Todd Haynes' new film explores the struggles of a lesbian relationship in 1952.


About a month ago, I stumbled across an Autostraddle movie review titled, “‘Carol’ Is Even Better Than You’ve Heard, Is Maybe The Best Lesbian Movie Ever Made.” “I was drunk on it,” Heather Hogan wrote about the Todd Haynes-directed film. “I was so intoxicated by ‘Carol’ I wanted to sit down in the middle of the sidewalk on the New York City street and close my eyes and relive every detail, until I could play it backwards and forwards on a loop in my own imagination for forever [sic].”

The story, though far from controversial now, was radical when it was published in the 1952 novel “The Price of Salt” by Patricia Highsmith (under a pseudonym), who also wrote the source material for Alfred Hitchcock’s “Strangers on a Train.” In it, a young photographer named Therese (Rooney Mara), working a temporary department store job during the Christmas season, encounters an older, glamorous housewife named Carol (Cate Blanchett) shopping for a gift for her daughter. Therese is instantly enamored, and though Carol keeps a femme fatale-like aura of mystique around herself, it’s clear that she’s equally enraptured by Therese. The chance encounter turns into several more deliberate ones, and it isn’t long before the two of them embark on a romantic road trip across the country.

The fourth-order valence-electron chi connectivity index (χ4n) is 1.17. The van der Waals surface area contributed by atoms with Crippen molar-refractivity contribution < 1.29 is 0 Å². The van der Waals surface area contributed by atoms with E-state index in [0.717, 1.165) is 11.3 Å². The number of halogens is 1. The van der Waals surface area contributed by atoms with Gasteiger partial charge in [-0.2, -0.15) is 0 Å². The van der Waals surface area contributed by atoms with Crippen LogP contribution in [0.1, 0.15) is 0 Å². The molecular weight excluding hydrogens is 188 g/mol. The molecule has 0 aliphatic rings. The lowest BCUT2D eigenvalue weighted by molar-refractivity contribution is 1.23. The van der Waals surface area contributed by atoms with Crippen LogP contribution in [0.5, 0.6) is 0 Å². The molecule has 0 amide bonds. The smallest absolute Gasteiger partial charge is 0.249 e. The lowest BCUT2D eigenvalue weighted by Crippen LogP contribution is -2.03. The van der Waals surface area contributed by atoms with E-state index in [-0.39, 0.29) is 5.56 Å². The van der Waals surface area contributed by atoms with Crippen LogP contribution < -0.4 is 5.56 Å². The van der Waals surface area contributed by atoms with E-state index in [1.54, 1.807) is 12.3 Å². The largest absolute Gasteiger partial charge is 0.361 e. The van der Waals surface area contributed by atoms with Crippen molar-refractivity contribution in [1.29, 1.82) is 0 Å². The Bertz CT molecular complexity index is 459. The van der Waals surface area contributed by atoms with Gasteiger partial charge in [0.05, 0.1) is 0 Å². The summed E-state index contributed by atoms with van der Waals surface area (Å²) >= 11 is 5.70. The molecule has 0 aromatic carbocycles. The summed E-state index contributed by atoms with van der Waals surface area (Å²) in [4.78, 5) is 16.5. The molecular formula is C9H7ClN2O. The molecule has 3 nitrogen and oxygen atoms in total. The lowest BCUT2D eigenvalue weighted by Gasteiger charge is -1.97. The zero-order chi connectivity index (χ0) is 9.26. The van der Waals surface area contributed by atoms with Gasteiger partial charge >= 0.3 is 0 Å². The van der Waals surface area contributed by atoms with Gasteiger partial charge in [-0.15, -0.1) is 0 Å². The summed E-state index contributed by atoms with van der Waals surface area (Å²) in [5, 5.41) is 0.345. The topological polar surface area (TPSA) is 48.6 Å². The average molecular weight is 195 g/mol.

Given that it’s 1952, their relationship doesn’t come without obstacles. Therese is engaged to Richard (Jake Lacy), a boring nice guy who calls her “Terry” and who is utterly bewildered that she doesn’t want to go to Europe with him. Posing a much more serious threat is Carol’s husband Harge (Kyle Chandler), from whom Carol is in the process of getting a divorce. Harge is aware of Carol’s past affairs with women, including her long-time friend Abby (Sarah Paulson), and he threatens to use Carol’s “immoral conduct” against her, barring Carol from seeing her daughter once the divorce is finalized.